Most patients with type B pyruvate carboxylase deficiency die within the first 6 months of life. Some therapies may reduce the biochemical dysfunction. However, progressive neurologic deterioration results in significant morbidity. Severe energy deficit in the CNS causes neurologic symptoms and congenital brain malformations due to a lack of energy during neurogenesis. In neonates with apparently normal brains, progressive neurologic deterioration varies. Hypomyelination, cystic lesions, and gliosis of the cortex or cerebellum with gray matter degeneration or necrotizing encephalopathy occur in some infants. Others develop Leigh syndrome, which is a gliosis of the brainstem and basal ganglia with capillary proliferation and characteristic changes on CT scanning and MRI. Most patients with the type A pyruvate carboxylase deficiency live into adulthood but have global neurological and cognitive dysfunction.

Age

The age of presentation for the most serious forms varies from the prenatal period to early infancy. Severe disease has prenatal onset and is associated with congenital brain abnormalities. Type A pyruvate carboxylase deficiency manifests in early infancy. The benign form manifests as periods of lactic acidosis anytime during life.

 

Presentation

History

The following are important aspects in the history of patients with pyruvate carboxylase deficiency (PCD):

  • Birth: Low Apgar scores and small size for gestational age are nonspecific symptoms of metabolic disturbance during gestation.

  • General: The development of poor feeding, vomiting, and lethargy are nonspecific but common symptoms of metabolic illnesses. If these symptoms are instigated by a mild viral illness and are more severe than would be expected, a metabolic disturbance should be considered, especially after a bacterial infection has been ruled out.

  • Development: Mental, psychomotor, and/or growth retardation are nonspecific symptoms of metabolic disease.

  • Neurologic: Poor acquisition or loss of motor milestones, new-onset seizures, episodic incoordination, abnormal eye movements, and poor response to visual stimuli are signs of poor neurologic development or degenerative disease.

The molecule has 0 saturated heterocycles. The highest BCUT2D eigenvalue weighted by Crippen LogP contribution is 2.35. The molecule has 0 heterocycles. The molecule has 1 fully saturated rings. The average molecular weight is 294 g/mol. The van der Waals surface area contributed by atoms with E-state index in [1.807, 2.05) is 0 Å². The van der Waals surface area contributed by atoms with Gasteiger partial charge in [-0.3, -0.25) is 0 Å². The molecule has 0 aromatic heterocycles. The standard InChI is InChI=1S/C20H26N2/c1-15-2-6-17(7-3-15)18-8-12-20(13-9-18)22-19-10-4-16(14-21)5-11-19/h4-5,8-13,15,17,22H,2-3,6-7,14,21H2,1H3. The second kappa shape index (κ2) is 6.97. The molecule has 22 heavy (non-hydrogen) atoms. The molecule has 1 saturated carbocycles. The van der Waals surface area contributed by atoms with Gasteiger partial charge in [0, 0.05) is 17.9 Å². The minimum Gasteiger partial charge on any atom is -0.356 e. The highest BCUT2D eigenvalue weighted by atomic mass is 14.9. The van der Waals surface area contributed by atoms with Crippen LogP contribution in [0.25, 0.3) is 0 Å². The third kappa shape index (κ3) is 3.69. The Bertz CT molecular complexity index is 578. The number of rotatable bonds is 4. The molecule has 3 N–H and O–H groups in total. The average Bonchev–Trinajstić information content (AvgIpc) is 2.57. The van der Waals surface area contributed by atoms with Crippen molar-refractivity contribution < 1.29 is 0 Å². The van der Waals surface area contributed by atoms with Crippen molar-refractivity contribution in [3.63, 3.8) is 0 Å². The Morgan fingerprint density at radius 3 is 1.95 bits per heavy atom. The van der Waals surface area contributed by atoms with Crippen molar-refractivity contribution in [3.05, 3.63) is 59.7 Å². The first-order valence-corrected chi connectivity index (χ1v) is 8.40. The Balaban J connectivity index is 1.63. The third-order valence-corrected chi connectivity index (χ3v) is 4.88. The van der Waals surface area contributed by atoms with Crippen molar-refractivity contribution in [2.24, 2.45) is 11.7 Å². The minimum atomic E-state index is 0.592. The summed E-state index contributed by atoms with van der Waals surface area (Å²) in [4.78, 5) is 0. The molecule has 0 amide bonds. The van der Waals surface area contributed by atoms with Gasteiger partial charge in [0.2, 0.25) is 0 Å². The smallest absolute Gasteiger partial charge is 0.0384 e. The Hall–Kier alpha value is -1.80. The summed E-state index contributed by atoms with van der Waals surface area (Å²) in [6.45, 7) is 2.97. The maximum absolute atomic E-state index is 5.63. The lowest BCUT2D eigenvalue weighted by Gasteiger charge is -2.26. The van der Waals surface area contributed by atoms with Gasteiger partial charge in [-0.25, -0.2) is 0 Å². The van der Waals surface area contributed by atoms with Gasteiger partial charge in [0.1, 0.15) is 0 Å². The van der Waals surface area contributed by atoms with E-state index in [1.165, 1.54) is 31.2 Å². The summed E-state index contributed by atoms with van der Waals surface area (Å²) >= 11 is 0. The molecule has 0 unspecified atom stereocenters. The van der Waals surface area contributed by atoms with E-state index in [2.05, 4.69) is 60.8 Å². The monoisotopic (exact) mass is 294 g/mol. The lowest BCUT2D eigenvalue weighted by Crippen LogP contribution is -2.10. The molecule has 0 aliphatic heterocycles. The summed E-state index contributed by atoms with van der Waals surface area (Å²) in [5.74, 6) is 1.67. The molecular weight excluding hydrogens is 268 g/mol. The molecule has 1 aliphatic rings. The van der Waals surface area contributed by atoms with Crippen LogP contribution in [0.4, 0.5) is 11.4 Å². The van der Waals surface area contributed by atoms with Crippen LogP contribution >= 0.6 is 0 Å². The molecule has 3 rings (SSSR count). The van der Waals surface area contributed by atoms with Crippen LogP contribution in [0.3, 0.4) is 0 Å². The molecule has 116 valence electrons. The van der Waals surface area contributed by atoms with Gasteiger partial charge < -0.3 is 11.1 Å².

• Respiratory: A history of apnea, dyspnea, or respiratory depression is consistent with neurologic disease or severe lactic acidosis.

Physical

Neurologic findings include the following:

  • Hypotonia, ataxia, tremors, and choreoathetosis are consistent with pyruvate carboxylase deficiency.

  • Progressive motor pathway degeneration results in a present Babinski sign and spastic diplegia or quadriplegia.

  • Ophthalmologic examination may reveal poor visual tracking, grossly dysconjugate eye movements, poor pupillary response, and blindness.

  • Prenatal microcephaly or postnatal microcephaly also may be evident on physical examination.

Intermittent hyperpnea at rest, apnea, dyspnea, Cheyne-Stokes respiration, and respiratory failure are nonspecific signs of metabolic and neurologic disease or severe acidosis.

Hepatomegaly is also noted.

Causes

The gene that encodes pyruvate carboxylase (PC) has been localized to bands 11q13.4-q13.5.

An autosomal recessive inheritance pattern is characteristic.

Neonatal pyruvate carboxylase deficiency is associated with complete absence of messenger ribonucleic acid (mRNA) and the PC enzyme protein.

Infantile-onset pyruvate carboxylase deficiency is associated with a residual enzyme activity less than 2% of normal levels.

 

DDx

 

Workup

Laboratory Studies

The following should be assessed in patients with pyruvate carboxylase deficiency (PCD):

Lactate and pyruvate levels

High blood lactate and pyruvate levels with or without a lactic aciduria suggests an inborn error of energy metabolism.

An increased lactate-to-pyruvate ratio is characteristic of citric acid cycle disorders.

This ratio may be particularly elevated during periods of crisis, such as illness or metabolic stress.

Hypoglycemia

Hypoglycemia during fasting results from greatly reduced gluconeogenesis.

Period of fasting required to produce symptoms is much shorter in pyruvate carboxylase deficiency than other disorders.

Amino acid levels

Measurement of serum amino acids reveals hyperalaninemia, hypercitrullinemia, hyperlysinemia, and low aspartic acid levels.

Hyperalaninemia is due to the pyruvate shunting.

Hypercitrullinuria and hyperlysinemia result from a metabolic block in the urea cycle due to a low aspartic acid.

Low aspartic acid is due to the deficiency in the oxaloacetate precursor.

Amino acid levels vary with the general metabolic state of the patient. If the patient is in a catabolic state, proteins are degraded, resulting in the elevation of many amino acids and a nonspecific amino acid profile.

Other studies

Hyperammonemia results from poor ammonia disposal and decreased urea cycle function.

Abnormal enzyme function can be detected by functional assays performed on leukocytes, fibroblasts, or properly preserved tissue samples.

The severe form of pyruvate carboxylase deficiency can be diagnosed by demonstrating the absence of pyruvate carboxylase (PC) mRNA or specific cross-reacting material.

Cerebrospinal fluid (CSF) shows an elevation of lactate and pyruvate.